Chrysler, the third spoke in the one-time “Big Three” in Detroit’s automaking community has weighed in and said it doesn’t plan to head down the pension buyout highway, as Ford and now General Motors have recently announced.

Perhaps the Chrysler Group’s trans-Atlantic ownership has something to do with it – or the company may genuinely see a brighter and more potentially pension-friendly future ahead for the company – but it does not seem poised to follow the path of Ford and GM.

Chrysler and Fiat leader Sergio Marchionne told the Wall Street Journal Monday that he doesn’t feel the need to make changes to his company’s pension plans, and even suggested that the American auto scene may be on the upswing. Fiat, as you may remember, purchased what eventually became a majority share in the flailing Chrysler in 2009.

“There’s no need for us to do that,” Marchionne told the newspaper. “We’re exaggerating the fact that the economic cycle here in the U.S. is slowing down.”

He did admit that the more pressing issue for him is the economic chaos currently swirling in Europe and as a result, the company is delaying the launch of several new models overseas.

Whatever the case, it’s definitely a very different environment when the one-time leaders of the American industrial scene have begun their own efforts to avoid the impending pension bubble and the long-term questions of their own economic viability.

The domestic car-making world is no longer the world we remember from the last century, a solid and megalithic industrial force that was as unstoppable as the often redundant automobiles it crafted and marketed to the American public.

Ford survived a half-decade of economic ruin through carefully hedged financing on the part of its current president and CEO, Alan Mulally, not to mention a very helpful 2007 deal with the United Auto Workers to move its retiree health care costs into an independent entity.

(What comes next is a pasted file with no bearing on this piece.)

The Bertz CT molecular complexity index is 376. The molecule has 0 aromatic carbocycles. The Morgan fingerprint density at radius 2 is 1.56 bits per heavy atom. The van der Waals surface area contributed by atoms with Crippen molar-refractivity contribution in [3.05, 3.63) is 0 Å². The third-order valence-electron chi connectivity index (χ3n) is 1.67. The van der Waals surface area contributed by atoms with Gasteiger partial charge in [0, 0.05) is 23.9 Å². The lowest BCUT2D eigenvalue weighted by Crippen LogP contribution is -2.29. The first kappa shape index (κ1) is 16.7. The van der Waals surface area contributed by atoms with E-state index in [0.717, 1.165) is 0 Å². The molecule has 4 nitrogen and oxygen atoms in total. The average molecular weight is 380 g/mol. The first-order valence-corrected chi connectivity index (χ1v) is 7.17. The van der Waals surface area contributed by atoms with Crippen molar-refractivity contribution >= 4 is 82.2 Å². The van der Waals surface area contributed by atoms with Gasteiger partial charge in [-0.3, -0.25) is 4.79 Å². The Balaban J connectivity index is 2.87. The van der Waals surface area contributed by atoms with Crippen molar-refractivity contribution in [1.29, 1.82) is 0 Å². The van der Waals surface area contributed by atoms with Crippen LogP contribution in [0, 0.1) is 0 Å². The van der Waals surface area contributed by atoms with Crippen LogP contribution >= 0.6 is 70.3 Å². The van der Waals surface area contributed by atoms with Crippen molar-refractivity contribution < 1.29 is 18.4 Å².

General Motors, on the other hand, teetered dangerously into darker territory of Chapter 11 and was part of the federal TARP bailout plan, though it’s paid back its loans and had begun to get back on its feet this year with solid sales and a renewed focus on booming foreign markets, especially China.

After last week’s announcement to offer one-time cash buyouts to more than 40,000 of its white-collar retirees (similar to Ford’s announcement a few weeks earlier, which will cover almost 100,000 employees), analysts began to question if it was such a great decision.

Shares dropped to a one-year low on Monday and several financial experts say that GM’s move to top up its pension fund and then use that money to purchase a $29 billion annuity from Prudential won’t go far enough to take care of GM’s outstanding pension liabilities.

Moody’s said that while shifting the responsibility to Prudential helps relieve the company from the issues facing most major DB plans - the crummy return rates on investments and the terribly unappealing interest rates for those retirement fund holdings – the whole move might only cut a billion dollars from GM’s underfunded status. Some $24 billion will remain.

And as was the case with Ford’s recent decision to make the offer, the notion of transferring retirement planning and investing responsibility to retirees themselves is a potentially dangerous prospect.

Although it might be a great time to be a retirement advisor in greater Detroit, come to think about it, as tens of thousands of reasonably well-educated and good-intentioned retirees will need some serious help in investing their substantial lump-sum checks, should they need to take them.

For the moment, Chrysler continues to roll along, celebrating major gains in auto sales and pushing itself as an improved and upscale builder of domestics; sales of actual Fiat products haven’t exactly exploded on the U.S. market, but it sounds like Marchionne still has high enough hopes for the company.